This is a hobby project. My hobbies do not include old IEs. Therefore this page does not work in IE8 or lower.
Here I study the polls.
My weighted average of the polls is designed to flatten out trends, so that outliers are somewhat ignored, and only persistent trends accepted. It reports a shift of seats relative to current parliament.
The effective number of parties is a measure for the fragmentation of a party system. The highest effective number ever reached in actual elections was 6.7 in 2010.
See the party profiles for a description of most parties.
Here’s an overview of the latest poll by each pollster.
The Weight value gives the relative weight of the poll in the calculation of the Now column above. However, the Now column also uses older polls that fall before the second column’s date, so the average isn’t dependent on these last polls alone.
For an introduction to Dutch coalitions I advise you to read this article series that I wrote for the 2010 elections. The details are slightly different today, but the broad overview is still valid.
The coalition tables are automatically generated — they may sometimes show weird coalitions. Still, Dutch politics are in such a state of advanced chaos that even weird coalitions may come to look appealing.
A five- or even a six-party coalition is not as remote as it might seem. Not all parties have to send ministers to the cabinet — they can support government from parliament, like Wilders supported Rutte I (VVD+CDA). The left-wing equivalent would be a PvdA+D66+GL government.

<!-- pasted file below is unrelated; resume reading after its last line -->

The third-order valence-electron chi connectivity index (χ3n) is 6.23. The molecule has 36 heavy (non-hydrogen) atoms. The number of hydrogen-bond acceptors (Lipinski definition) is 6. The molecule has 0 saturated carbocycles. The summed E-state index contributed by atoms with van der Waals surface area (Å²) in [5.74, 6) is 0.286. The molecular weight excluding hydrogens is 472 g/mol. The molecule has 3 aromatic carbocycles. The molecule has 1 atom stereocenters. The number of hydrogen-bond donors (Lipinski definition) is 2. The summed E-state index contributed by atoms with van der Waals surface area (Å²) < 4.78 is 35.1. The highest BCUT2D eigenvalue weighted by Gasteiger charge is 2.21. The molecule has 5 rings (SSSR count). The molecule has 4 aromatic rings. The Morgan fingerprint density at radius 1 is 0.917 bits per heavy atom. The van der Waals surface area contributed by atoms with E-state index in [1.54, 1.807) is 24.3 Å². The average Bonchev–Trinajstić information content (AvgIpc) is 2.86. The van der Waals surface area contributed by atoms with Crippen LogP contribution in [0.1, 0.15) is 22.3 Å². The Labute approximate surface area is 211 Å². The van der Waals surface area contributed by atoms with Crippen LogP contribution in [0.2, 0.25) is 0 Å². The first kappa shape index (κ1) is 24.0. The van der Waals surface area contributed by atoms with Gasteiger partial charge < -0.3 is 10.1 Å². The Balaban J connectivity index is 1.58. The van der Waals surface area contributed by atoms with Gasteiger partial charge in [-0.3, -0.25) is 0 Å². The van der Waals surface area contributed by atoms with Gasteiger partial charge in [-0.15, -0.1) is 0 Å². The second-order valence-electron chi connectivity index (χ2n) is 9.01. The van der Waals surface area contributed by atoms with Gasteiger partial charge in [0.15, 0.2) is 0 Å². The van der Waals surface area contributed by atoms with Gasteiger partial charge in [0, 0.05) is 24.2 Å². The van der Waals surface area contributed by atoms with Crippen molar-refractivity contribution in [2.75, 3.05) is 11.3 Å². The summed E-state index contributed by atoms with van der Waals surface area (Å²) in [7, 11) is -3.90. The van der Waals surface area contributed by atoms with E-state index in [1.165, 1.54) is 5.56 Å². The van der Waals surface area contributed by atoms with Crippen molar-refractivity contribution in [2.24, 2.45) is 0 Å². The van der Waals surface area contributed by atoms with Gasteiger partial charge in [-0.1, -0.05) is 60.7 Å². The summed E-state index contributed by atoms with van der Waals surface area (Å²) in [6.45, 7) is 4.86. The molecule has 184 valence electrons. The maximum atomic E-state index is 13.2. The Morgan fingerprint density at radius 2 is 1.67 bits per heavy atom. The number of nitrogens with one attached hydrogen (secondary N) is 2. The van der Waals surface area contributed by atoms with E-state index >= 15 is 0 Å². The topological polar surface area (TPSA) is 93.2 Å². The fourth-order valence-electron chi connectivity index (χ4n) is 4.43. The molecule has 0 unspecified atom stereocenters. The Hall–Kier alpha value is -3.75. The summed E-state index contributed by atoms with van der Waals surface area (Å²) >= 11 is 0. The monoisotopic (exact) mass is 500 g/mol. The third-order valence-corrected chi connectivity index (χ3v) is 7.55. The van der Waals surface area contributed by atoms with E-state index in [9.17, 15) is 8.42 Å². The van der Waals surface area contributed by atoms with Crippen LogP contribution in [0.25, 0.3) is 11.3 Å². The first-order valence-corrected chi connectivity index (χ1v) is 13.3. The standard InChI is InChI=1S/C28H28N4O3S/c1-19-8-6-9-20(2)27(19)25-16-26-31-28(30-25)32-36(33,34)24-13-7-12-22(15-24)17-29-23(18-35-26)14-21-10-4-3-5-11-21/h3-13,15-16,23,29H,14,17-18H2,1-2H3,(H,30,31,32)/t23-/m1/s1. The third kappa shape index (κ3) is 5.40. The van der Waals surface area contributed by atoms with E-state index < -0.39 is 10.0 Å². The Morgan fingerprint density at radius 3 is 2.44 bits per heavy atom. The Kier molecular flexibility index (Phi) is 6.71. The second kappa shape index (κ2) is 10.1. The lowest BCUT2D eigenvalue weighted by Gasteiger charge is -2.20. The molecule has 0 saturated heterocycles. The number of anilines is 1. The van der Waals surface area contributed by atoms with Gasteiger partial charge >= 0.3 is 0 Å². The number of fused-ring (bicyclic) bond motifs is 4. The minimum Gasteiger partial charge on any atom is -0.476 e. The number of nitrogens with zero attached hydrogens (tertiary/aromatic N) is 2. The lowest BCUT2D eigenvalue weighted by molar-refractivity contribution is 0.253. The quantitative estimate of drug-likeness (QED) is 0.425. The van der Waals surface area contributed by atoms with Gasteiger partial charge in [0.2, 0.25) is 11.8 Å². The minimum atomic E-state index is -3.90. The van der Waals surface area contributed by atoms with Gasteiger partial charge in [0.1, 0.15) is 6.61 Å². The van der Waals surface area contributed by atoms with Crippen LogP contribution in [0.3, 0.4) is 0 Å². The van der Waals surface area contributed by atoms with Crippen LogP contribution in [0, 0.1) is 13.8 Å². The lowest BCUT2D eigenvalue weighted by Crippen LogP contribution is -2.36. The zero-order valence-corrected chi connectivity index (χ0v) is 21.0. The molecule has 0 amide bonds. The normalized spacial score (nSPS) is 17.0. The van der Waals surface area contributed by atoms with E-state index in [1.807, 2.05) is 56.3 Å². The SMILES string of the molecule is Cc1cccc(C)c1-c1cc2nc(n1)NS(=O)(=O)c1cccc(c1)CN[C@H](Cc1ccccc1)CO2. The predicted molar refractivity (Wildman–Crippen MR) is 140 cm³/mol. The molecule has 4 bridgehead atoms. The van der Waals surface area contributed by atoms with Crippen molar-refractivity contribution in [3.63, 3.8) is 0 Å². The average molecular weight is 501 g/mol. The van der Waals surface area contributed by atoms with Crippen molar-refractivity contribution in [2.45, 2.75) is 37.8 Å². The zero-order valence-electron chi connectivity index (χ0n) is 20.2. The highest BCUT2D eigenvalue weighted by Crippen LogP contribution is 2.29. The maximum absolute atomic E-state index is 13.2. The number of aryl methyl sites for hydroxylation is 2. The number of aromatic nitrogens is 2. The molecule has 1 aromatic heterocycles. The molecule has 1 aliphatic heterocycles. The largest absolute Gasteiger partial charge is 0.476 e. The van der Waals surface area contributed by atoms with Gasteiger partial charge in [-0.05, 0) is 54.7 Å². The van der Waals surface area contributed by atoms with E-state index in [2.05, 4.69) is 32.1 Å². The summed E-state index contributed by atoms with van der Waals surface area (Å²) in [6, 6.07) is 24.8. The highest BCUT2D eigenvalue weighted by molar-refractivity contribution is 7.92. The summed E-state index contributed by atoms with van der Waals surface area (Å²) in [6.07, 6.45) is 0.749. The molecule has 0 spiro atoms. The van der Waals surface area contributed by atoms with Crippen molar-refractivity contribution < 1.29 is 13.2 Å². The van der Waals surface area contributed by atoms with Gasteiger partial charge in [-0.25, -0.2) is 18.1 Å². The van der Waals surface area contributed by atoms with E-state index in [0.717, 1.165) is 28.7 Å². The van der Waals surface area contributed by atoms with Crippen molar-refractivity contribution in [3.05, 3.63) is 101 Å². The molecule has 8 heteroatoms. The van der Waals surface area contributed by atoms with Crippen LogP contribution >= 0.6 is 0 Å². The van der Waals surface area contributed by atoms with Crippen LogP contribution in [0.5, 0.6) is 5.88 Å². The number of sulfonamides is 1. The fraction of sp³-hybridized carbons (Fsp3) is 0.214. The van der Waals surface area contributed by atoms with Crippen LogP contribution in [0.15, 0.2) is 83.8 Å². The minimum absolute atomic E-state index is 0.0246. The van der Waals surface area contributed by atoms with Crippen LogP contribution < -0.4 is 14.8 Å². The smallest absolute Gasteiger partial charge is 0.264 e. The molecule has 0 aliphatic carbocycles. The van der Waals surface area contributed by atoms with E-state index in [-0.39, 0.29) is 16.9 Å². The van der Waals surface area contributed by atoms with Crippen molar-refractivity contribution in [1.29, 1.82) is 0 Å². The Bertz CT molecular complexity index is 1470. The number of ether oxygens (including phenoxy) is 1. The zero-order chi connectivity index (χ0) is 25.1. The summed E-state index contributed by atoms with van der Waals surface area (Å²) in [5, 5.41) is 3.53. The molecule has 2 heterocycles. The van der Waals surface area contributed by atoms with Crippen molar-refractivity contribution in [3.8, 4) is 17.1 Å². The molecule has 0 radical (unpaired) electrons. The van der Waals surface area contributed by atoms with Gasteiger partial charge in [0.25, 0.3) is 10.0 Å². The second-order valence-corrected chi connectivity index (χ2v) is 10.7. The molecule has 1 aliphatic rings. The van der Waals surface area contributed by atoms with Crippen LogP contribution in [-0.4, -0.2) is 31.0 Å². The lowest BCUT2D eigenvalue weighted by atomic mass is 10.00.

Still, such a minority government would have to come to agreements with other parties that promise to support it. This combination of government parties and supporting parties would have to have a majority, and it is likely to be one of the coalitions mentioned here.
I add the likelihood of all coalitions that a party participates in to get at its likelihood to be in government. I do the same for all coalition types and sizes.
There are four pollsters in Dutch politics: the Politieke Barometer, Peil.nl, Een Vandaag, and TNS-NIPO. Here’s the raw JSON data; below are some nice tables.
2011-2012 data are here.
The Politieke Barometer publishes its poll every two weeks on a Thursday.
I trust the Politieke Barometer more than the other pollsters. It has a better score than the others for the right block and the traditional catch-all parties.
Politieke Barometer polls are usually quoted in the press, but don’t get anything near the exposure of Peil.nl polls.
Peil.nl publishes its poll every week on Sunday.
Peil.nl is always out for sensational headlines. Protest parties SP and PVV usually poll better with Peil.nl than with the other two, and the same goes for the left block and for small parties.
Maurice de Hond, Peil.nl’s owner and a well-known political commentator in his own right, uses an open Internet poll to which anyone can subscribe. (I have.) This methodology is criticised time and again by the other two pollsters and political scientists, but if we compare his last polls to the election results he doesn’t do significantly worse than the other two. Part of the problem is that he has the best press contacts of the three, and his polls always draw headlines. Besides, if a TV programme needs a political pollster they always ask him. This won’t make him very popular among his colleagues.
TNS-NIPO publishes its poll about every two months.
Generally TNS-NIPO is closer to the Politieke Barometer than to Peil.nl, with maybe a tad advantage for the centre parties.
TNS-NIPO polls rarely garner much attention in the press, except in De Volkskrant, which is a partner in this series of polls. That’s probably due to the confused release schedule, and TNS-NIPO’s annoying habit to release some polls only together with the next one.